It is a well-known fact now that Africa’s healthcare industry is growing and expanding rapidly. The biggest and the obvious question is what are the driving forces behind healthcare industry’s growth? Some of the influencing factors are: Migration: It is one of the biggest factors, which determines the rapid growth of healthcare industry in Africa. Africa is witnessing a huge population shift. More and more number of people are shifting from villages and rural areas to the cities. According to a survey done, by 2025, two-fifths of economic growth will come from 30 cities of two million people or more; 22 of these cities will have GDP in excess of $20 billion. Cities provide the access to better lifestyle, in terms of employment opportunities, healthcare, education, safety, and security. The massive migration of people to cities is encouraging investors and corporate houses to open up new hospitals and provide people the access to world class medical facilities.  


Growing appetite of healthcare industry: It wouldn’t be wrong to say that healthcare industry itself is one of the growth driving forces. According to a report published, Africa added 70,000 new hospital beds, 16,000 doctors, and 60,000 nurses between 2005 and 2012. With more and more number of people migrating to cities from villages, investors are stepping into joint ventures and partnerships to open up new hospitals. The growing number of hospitals and the other medical institutes is in turn affecting the healthcare industry in a positive manner, resulting in growth.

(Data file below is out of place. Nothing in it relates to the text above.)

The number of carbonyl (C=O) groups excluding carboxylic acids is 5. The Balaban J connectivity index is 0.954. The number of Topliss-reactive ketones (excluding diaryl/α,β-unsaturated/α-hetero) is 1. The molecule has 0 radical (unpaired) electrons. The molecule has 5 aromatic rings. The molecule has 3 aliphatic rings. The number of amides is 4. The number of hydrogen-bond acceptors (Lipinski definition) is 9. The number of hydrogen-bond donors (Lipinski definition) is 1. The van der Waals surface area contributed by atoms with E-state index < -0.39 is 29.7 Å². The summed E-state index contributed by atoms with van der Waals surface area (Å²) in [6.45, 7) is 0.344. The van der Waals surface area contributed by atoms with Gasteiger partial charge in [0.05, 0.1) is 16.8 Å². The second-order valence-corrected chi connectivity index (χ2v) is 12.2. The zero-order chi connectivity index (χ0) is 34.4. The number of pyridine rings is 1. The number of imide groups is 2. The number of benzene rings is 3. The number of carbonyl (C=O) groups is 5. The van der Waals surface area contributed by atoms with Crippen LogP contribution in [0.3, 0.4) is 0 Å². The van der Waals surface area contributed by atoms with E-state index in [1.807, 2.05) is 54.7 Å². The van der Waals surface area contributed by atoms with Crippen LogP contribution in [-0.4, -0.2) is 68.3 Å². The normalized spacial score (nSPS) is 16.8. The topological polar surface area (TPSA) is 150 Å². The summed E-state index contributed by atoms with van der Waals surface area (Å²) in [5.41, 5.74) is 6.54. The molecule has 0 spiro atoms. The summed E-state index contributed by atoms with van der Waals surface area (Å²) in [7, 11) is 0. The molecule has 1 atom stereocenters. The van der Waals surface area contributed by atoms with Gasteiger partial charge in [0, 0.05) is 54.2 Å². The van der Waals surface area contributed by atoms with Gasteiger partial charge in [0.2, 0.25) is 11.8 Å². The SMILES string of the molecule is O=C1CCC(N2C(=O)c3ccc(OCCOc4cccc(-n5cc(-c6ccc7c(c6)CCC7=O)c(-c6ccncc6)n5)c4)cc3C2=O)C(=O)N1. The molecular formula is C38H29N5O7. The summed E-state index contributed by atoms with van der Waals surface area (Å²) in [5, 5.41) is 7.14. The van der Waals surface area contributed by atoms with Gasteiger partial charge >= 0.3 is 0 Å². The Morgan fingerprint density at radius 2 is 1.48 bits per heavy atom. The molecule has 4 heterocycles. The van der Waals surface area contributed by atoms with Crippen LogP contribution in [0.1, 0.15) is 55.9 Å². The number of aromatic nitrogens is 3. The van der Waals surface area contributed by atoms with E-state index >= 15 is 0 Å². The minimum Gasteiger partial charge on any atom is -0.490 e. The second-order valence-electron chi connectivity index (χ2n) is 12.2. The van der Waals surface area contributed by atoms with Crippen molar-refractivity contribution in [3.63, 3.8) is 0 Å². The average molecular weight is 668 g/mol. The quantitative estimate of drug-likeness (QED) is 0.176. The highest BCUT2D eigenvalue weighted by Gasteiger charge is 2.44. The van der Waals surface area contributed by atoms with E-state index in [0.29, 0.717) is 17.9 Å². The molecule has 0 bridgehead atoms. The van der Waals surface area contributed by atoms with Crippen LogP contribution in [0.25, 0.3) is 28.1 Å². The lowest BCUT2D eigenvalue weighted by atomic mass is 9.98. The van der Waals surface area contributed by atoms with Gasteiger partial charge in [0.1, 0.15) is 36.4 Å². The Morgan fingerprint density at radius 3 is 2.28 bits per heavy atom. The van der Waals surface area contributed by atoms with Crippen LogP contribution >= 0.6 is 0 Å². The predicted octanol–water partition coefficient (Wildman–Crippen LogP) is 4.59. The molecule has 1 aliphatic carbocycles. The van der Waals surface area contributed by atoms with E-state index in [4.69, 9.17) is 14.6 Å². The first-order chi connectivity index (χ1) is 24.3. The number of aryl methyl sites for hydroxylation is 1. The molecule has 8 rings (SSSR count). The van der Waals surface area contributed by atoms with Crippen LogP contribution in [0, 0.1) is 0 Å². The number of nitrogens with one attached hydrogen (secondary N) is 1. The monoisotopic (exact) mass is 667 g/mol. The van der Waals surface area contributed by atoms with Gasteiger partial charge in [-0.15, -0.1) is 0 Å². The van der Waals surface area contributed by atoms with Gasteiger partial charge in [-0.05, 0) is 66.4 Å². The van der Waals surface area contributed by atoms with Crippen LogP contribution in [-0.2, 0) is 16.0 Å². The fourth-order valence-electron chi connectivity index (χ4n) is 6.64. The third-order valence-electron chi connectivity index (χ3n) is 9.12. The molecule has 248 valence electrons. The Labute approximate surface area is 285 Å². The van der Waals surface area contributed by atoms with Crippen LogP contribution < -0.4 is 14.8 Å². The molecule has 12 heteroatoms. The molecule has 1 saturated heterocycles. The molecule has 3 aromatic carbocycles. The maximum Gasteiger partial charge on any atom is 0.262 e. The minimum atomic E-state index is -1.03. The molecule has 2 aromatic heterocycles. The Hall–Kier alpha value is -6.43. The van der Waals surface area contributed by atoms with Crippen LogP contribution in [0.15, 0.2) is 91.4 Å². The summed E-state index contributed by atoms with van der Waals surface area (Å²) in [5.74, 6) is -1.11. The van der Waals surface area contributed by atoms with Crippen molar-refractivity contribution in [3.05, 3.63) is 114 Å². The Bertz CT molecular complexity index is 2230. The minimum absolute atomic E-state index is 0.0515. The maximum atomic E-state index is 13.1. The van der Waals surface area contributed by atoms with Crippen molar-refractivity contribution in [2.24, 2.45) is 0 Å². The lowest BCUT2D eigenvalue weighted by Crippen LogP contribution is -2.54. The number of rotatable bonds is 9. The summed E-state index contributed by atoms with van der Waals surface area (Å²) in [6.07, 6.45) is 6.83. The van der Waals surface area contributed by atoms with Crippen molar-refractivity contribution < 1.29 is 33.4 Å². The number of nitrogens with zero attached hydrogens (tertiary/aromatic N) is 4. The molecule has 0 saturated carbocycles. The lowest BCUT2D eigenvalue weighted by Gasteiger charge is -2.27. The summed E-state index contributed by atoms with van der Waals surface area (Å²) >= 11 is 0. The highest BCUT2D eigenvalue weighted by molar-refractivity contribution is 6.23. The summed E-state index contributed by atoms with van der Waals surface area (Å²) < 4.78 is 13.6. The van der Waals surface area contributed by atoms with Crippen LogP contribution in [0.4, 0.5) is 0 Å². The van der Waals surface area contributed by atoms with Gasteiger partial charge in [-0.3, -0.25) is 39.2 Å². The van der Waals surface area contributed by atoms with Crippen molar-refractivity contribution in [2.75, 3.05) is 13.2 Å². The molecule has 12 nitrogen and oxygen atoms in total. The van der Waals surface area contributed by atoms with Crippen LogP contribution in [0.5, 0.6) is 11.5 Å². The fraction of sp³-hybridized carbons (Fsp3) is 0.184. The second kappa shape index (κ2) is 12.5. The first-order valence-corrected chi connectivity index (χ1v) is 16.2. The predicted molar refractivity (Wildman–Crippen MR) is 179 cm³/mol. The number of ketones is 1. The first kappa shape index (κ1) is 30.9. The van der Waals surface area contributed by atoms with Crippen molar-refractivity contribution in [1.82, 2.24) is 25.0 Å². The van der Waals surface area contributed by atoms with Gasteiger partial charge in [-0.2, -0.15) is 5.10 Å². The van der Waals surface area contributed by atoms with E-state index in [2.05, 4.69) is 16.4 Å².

Favourable business environment: The African governments are trying to create more business friendly environment by controlling the prices and levying import restrictions, hence encouraging the domestic pharmaceutical and medicines manufacturing companies. 




The public health sector is the dominant health provider but owing to increasing demand, there is a flourishing private sector in healthcare, dominated by the Lebanese. However, the private sector is accessible mainly to people in urban areas, with accessibility remaining poor in rural areas. Eighty percent of private sector facilities are concentrated in the capital, Dakar, leaving the interior of the country sparsely covered by the private sector.